Lest We Forget
On Anzac Day, Australians around the country and around the world will stop to reflect on the service and sacrifice of those who have served our nation.
This year marks 100 years since the end of the First World War and the final year of the Anzac Centenary period which has spanned 2014 through to 2018.
While Gallipoli remains a place of great significance to Australians on 25 April due to the courage of those who landed on that first day and all those who served throughout the eight-month campaign that followed, it was 100 years ago, this year that Australia was involved in one of the Western Front’s most important battles.
On 25 April 1918, the Battle of Villers-Bretonneoux occurred, three years to the day after the first landings at Gallipoli. The Battle of Villers-Bretonneoux was an important victory for the Allies that ended the German advance.
More than 295,000 Australians served on the Western Front overall and some 46,000 lost their lives.
Anzac Day is a time for Australians to remember the more than 1.5 million service men and women who have defended our country in all conflicts, wars and peacekeeping operations and the more than 102,000 who sacrificed their lives for our country and the freedoms we enjoy.
This ANZAC day, I encourage all to reflect on the battles lost and won and the great sacrifices made by those who fought them on our behalf. Lest We Forget.
Tony Pasin, Federal Member for Barker.
ANZAC DAY IN THE BAROSSA VALLEY
This year marks the final Anzac Day of the Anzac Centenary commemorations, in which we remember the original Anzacs and the freedoms for which they fought.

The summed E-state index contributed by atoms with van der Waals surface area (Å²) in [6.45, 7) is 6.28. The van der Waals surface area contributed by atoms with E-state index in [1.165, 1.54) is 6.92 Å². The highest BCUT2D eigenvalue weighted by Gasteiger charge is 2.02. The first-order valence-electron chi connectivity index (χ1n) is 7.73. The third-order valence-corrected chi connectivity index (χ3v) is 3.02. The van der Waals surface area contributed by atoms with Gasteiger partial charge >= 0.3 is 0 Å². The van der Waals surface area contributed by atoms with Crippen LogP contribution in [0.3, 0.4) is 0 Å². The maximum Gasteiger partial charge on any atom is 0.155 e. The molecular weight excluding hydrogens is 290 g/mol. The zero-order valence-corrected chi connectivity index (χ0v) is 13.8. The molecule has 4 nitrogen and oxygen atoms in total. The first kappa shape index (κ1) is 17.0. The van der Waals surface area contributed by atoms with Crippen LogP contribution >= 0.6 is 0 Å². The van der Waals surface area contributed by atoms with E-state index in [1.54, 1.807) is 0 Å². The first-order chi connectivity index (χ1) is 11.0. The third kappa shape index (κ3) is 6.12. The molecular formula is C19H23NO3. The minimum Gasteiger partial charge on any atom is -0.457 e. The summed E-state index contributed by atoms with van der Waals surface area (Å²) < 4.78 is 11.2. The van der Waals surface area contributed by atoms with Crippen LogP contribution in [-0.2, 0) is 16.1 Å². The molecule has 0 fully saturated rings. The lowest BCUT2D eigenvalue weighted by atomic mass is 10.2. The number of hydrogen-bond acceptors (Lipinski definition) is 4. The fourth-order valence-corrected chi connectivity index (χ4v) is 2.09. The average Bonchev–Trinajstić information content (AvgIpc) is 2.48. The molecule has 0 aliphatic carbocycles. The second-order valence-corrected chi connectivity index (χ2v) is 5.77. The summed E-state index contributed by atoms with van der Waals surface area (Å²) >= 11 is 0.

It also marks 103 years since our Anzacs first landed on the beaches at Gallipoli in the First World War, and the Centenary of the Battle of Villers-Bretonneux.
Throughout April of 1918 Australian and British forces fought tirelessly on the Western Front to recapture the town of Villers-Bretonneux, successfully doing so exactly three years after our diggers first stormed the beaches at Gallipoli. This ongoing battle was costly, with more than a thousand lives lost during throughout the month.
In 2018 we commemorate the Centenary of the Battle of Hamel, Centenary of the Battle of Amiens and the Centenary of the First World War Armistice on November 11 and significant World War II anniversaries - in particular the 75th Anniversary of the Battle of the Atlantic and the 75th Anniversary of the Hellfire Pass and the Thai Burma Railway.
This year also marks 65 years since the Korean War Armistice in which more than 17,000 Australian Diggers served, with 340 killed and more than 1200 wounded.
In May, the 50th Anniversary of the Battles of Fire Support Bases Coral and Balmoral will be remembered for their significance during the Vietnam War.
We remember all Australians who have served and died in all conflicts, wars and operational service.
We reflect on these conflicts, and are reminded of the sacrifice of those who fought, those who supported their efforts back home, and the impacts of war. Each town across the country has its own story and association with war, and today we honour and renew that personal connection.
I too have a strong personal connection to our Anzac legacy. My grandfather Edward John Farrell fought at the Western Front in 1918.
On April 25 I will remember the spirit of Anzac, with its qualities of courage, mateship, endurance and sacrifice, which continue to beat in the hearts of all Australians today.
While the Centenary of Anzac will conclude this year, the Anzac legacy will endure forever. Lest we forget.